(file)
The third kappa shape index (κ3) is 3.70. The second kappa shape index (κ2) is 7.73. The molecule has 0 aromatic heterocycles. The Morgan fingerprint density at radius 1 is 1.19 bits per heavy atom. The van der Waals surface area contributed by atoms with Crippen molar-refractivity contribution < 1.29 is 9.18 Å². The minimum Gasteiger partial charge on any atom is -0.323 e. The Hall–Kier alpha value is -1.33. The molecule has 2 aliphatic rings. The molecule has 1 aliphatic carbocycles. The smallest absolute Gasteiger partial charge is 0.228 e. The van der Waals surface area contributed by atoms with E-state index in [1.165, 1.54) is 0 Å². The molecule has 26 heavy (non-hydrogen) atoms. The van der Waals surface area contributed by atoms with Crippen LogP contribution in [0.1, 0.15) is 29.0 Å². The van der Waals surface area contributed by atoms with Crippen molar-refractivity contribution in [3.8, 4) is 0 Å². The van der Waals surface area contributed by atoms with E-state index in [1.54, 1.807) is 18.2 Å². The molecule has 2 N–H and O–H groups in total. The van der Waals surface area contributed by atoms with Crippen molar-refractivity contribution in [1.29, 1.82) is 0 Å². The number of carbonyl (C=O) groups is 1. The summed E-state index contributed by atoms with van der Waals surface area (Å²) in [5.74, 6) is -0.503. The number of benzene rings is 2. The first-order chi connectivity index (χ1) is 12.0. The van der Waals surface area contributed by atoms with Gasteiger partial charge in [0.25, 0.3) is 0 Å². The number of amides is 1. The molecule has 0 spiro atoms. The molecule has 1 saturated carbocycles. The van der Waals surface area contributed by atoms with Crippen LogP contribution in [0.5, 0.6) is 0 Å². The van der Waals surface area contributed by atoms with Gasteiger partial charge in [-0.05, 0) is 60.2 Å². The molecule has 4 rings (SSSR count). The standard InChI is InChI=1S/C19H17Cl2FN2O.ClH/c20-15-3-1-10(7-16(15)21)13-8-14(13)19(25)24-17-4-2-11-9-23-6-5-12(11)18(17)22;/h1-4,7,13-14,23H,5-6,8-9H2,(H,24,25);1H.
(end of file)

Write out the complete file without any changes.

The third kappa shape index (κ3) is 3.70. The second kappa shape index (κ2) is 7.73. The molecule has 0 aromatic heterocycles. The Morgan fingerprint density at radius 1 is 1.19 bits per heavy atom. The van der Waals surface area contributed by atoms with Crippen molar-refractivity contribution < 1.29 is 9.18 Å². The minimum Gasteiger partial charge on any atom is -0.323 e. The Hall–Kier alpha value is -1.33. The molecule has 2 aliphatic rings. The molecule has 1 aliphatic carbocycles. The smallest absolute Gasteiger partial charge is 0.228 e. The van der Waals surface area contributed by atoms with E-state index in [1.165, 1.54) is 0 Å². The molecule has 26 heavy (non-hydrogen) atoms. The van der Waals surface area contributed by atoms with Crippen LogP contribution in [0.1, 0.15) is 29.0 Å². The van der Waals surface area contributed by atoms with Crippen molar-refractivity contribution in [3.8, 4) is 0 Å². The van der Waals surface area contributed by atoms with E-state index in [1.54, 1.807) is 18.2 Å². The molecule has 2 N–H and O–H groups in total. The van der Waals surface area contributed by atoms with Crippen molar-refractivity contribution in [1.29, 1.82) is 0 Å². The number of carbonyl (C=O) groups is 1. The summed E-state index contributed by atoms with van der Waals surface area (Å²) in [5.74, 6) is -0.503. The number of benzene rings is 2. The first-order chi connectivity index (χ1) is 12.0. The van der Waals surface area contributed by atoms with Gasteiger partial charge in [0.25, 0.3) is 0 Å². The number of amides is 1. The molecule has 0 spiro atoms. The molecule has 1 saturated carbocycles. The van der Waals surface area contributed by atoms with Crippen LogP contribution in [0.5, 0.6) is 0 Å². The van der Waals surface area contributed by atoms with Gasteiger partial charge in [-0.05, 0) is 60.2 Å². The molecule has 4 rings (SSSR count). The standard InChI is InChI=1S/C19H17Cl2FN2O.ClH/c20-15-3-1-10(7-16(15)21)13-8-14(13)19(25)24-17-4-2-11-9-23-6-5-12(11)18(17)22;/h1-4,7,13-14,23H,5-6,8-9H2,(H,24,25);1H.